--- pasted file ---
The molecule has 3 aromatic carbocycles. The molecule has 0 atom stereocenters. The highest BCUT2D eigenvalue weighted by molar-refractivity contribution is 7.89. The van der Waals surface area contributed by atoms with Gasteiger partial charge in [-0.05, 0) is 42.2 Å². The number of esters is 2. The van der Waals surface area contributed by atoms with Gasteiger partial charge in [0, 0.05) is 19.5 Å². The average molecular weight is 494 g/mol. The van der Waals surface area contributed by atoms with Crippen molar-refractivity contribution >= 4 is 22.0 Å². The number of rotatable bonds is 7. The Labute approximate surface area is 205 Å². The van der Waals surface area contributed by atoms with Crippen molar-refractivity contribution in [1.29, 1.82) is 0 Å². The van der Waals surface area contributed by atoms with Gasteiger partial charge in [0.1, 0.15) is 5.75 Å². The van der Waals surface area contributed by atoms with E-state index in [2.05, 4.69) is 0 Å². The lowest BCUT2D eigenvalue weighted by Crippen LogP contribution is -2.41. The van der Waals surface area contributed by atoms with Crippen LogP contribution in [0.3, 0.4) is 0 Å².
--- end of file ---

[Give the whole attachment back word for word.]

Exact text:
The molecule has 3 aromatic carbocycles. The molecule has 0 atom stereocenters. The highest BCUT2D eigenvalue weighted by molar-refractivity contribution is 7.89. The van der Waals surface area contributed by atoms with Gasteiger partial charge in [-0.05, 0) is 42.2 Å². The number of esters is 2. The van der Waals surface area contributed by atoms with Gasteiger partial charge in [0, 0.05) is 19.5 Å². The average molecular weight is 494 g/mol. The van der Waals surface area contributed by atoms with Crippen molar-refractivity contribution >= 4 is 22.0 Å². The number of rotatable bonds is 7. The Labute approximate surface area is 205 Å². The van der Waals surface area contributed by atoms with Crippen molar-refractivity contribution in [1.29, 1.82) is 0 Å². The van der Waals surface area contributed by atoms with Gasteiger partial charge in [0.1, 0.15) is 5.75 Å². The van der Waals surface area contributed by atoms with E-state index in [2.05, 4.69) is 0 Å². The lowest BCUT2D eigenvalue weighted by Crippen LogP contribution is -2.41. The van der Waals surface area contributed by atoms with Crippen LogP contribution in [0.3, 0.4) is 0 Å².